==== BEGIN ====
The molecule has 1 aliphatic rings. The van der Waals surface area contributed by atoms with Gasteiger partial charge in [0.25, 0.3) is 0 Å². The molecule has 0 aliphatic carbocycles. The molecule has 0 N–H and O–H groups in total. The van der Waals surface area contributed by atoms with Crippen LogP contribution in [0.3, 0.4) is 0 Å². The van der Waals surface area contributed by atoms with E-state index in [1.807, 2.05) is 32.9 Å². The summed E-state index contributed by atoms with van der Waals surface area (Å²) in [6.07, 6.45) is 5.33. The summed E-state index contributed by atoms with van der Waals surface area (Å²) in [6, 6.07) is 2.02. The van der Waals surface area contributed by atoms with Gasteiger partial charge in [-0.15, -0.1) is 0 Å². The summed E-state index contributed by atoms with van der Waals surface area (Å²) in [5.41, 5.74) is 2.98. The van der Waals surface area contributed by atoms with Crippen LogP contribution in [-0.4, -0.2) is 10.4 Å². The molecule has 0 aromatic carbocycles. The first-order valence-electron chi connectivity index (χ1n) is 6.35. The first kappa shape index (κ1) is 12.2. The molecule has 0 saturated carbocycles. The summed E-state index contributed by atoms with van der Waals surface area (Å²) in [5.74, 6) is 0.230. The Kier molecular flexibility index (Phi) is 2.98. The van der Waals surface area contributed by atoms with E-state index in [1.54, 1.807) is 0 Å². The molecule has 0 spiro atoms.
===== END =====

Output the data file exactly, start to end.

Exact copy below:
The molecule has 1 aliphatic rings. The van der Waals surface area contributed by atoms with Gasteiger partial charge in [0.25, 0.3) is 0 Å². The molecule has 0 aliphatic carbocycles. The molecule has 0 N–H and O–H groups in total. The van der Waals surface area contributed by atoms with Crippen LogP contribution in [0.3, 0.4) is 0 Å². The van der Waals surface area contributed by atoms with E-state index in [1.807, 2.05) is 32.9 Å². The summed E-state index contributed by atoms with van der Waals surface area (Å²) in [6.07, 6.45) is 5.33. The summed E-state index contributed by atoms with van der Waals surface area (Å²) in [6, 6.07) is 2.02. The van der Waals surface area contributed by atoms with Gasteiger partial charge in [-0.15, -0.1) is 0 Å². The summed E-state index contributed by atoms with van der Waals surface area (Å²) in [5.41, 5.74) is 2.98. The van der Waals surface area contributed by atoms with Crippen LogP contribution in [-0.4, -0.2) is 10.4 Å². The molecule has 0 aromatic carbocycles. The first-order valence-electron chi connectivity index (χ1n) is 6.35. The first kappa shape index (κ1) is 12.2. The molecule has 0 saturated carbocycles. The summed E-state index contributed by atoms with van der Waals surface area (Å²) in [5.74, 6) is 0.230. The Kier molecular flexibility index (Phi) is 2.98. The van der Waals surface area contributed by atoms with E-state index in [1.54, 1.807) is 0 Å². The molecule has 0 spiro atoms.